Sen. Bernie Sanders (I-VT) explained on Thursday that if he is elected president, the majority of Americans will face tax hikes to help fund his sweeping Medicare for All plan.
“Is health care free? No, it is not,” Sanders told host Stephen Colbert during an appearance on “The Late Show.”
“So, what we do is exempt the first $29,000 of a person’s income — you make less than $29,000, you pay nothing in taxes,” he continued. “Above that, in a progressive way, with the wealthiest people in this country paying the largest percentage, people do pay more in taxes.”
Referring to legislation that he introduced into the Senate during his 2016 presidential campaign, Sanders noted that the single-player plan will eliminate premiums, co-payments, and any additional out-of-pocket expenses. Furthermore, Americans would pay no more than $200 per year for any prescription drugs.
While Sanders’ campaign previously contended that the proposal would cost taxpayers about $14 trillion over the next decade, most other estimates are significantly higher. The Committee for a Responsible Federal Budget forecast Sanders’ plan costing $28 trillion during the first ten years, which is in the range of other estimates.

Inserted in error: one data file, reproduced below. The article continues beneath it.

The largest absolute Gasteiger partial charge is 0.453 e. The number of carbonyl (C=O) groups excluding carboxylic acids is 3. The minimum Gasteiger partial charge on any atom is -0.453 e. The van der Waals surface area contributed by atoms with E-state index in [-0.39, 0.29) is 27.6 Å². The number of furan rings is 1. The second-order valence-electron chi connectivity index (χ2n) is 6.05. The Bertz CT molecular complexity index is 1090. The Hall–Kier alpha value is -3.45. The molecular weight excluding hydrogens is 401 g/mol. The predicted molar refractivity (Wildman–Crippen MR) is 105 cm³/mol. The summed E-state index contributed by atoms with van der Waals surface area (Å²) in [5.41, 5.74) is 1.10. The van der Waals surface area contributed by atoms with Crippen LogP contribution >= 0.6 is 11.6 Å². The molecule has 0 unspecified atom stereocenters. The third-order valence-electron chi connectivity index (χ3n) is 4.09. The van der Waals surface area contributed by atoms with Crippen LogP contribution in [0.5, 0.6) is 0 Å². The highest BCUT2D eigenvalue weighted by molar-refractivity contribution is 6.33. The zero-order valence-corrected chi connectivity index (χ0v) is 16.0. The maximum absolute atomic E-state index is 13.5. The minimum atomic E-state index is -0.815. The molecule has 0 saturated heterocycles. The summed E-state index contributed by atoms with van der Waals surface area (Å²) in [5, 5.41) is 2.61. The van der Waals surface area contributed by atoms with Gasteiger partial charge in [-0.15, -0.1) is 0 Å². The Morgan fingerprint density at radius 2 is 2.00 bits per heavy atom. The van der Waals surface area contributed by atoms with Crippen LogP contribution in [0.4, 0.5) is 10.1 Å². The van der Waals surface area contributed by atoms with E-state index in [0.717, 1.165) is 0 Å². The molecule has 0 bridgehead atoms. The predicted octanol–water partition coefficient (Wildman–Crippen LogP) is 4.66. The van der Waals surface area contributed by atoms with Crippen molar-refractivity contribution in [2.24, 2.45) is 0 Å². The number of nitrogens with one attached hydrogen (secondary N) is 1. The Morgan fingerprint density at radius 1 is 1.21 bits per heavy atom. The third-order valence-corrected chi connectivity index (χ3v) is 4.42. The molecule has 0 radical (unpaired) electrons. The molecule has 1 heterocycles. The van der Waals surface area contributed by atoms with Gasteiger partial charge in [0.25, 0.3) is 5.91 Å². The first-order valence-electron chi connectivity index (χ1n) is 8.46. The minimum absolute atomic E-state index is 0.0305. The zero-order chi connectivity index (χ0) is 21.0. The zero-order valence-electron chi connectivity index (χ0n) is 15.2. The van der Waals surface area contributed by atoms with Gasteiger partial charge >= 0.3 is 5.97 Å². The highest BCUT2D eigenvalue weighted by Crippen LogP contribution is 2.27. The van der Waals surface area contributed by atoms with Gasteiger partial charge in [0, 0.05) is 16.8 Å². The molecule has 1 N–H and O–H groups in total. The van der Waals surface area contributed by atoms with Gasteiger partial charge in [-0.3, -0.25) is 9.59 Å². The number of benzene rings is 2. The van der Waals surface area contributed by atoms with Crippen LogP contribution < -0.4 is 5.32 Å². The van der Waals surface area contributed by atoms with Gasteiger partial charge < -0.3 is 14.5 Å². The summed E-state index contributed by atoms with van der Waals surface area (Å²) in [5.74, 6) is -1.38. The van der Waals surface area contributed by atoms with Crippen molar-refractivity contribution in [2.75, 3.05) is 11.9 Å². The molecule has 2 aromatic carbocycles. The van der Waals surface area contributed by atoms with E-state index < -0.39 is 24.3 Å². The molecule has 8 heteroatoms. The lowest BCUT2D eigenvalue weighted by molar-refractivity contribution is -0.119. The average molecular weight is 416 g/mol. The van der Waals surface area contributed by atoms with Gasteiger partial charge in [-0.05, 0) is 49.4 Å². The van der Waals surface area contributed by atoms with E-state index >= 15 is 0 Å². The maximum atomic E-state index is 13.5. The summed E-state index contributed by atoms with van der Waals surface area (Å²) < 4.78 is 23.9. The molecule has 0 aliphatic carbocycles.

“Here’s the point: we are covering all basic health care needs,” Sanders said. “Medicare is a very strong program, all I want to do over a four year period is expand it to everybody and include dental care, hearing aids, and eyeglasses, and home health care as well.”
“So, we cover mental illness, we cover all basic health care needs. Somebody wants cosmetic surgery? Fine, go to some private insurance,” he continued. “But we cover all basic health care needs and the overwhelming majority of the American people will be paying less for healthcare than they are today.”
Sen. Elizabeth Warren (D-MA) notably appeared on “The Late Show” only a week earlier, where Colbert also pressed her on whether her health insurance plan would raises taxes on Americans. Both Sanders and Warren have been competing for the far-left lane in order to win the Democratic nomination for the presidency.
While Sanders has been relatively open about his impending tax increases, Warren has steered clear of broaching the subject.
“You keep being asked in the debates how are you going to pay for it, are you going to be raising the middle class taxes,” Colbert said during her appearance. “How are you going to pay for it? Are you going to be raising the middle-class taxes?”
“So, here’s how we are going to do this,” Warren replied. “Costs are going to go up for the wealthiest Americans, for big corporations … and hard-working middle class families are going to see their costs going down.”
“But will their taxes go up?” Colbert again pressed the Massachusetts senator.
“But, here’s the thing,” Warren responded.
“But, here’s the thing,” Colbert interrupted. “I’ve listened to these answers a few times before and I just want to make a parallel suggestion to you that you might defend the taxes perhaps that you’re not mentioning in your sentence.”
Warren has yet to answer whether her health insurance proposal will increase taxes.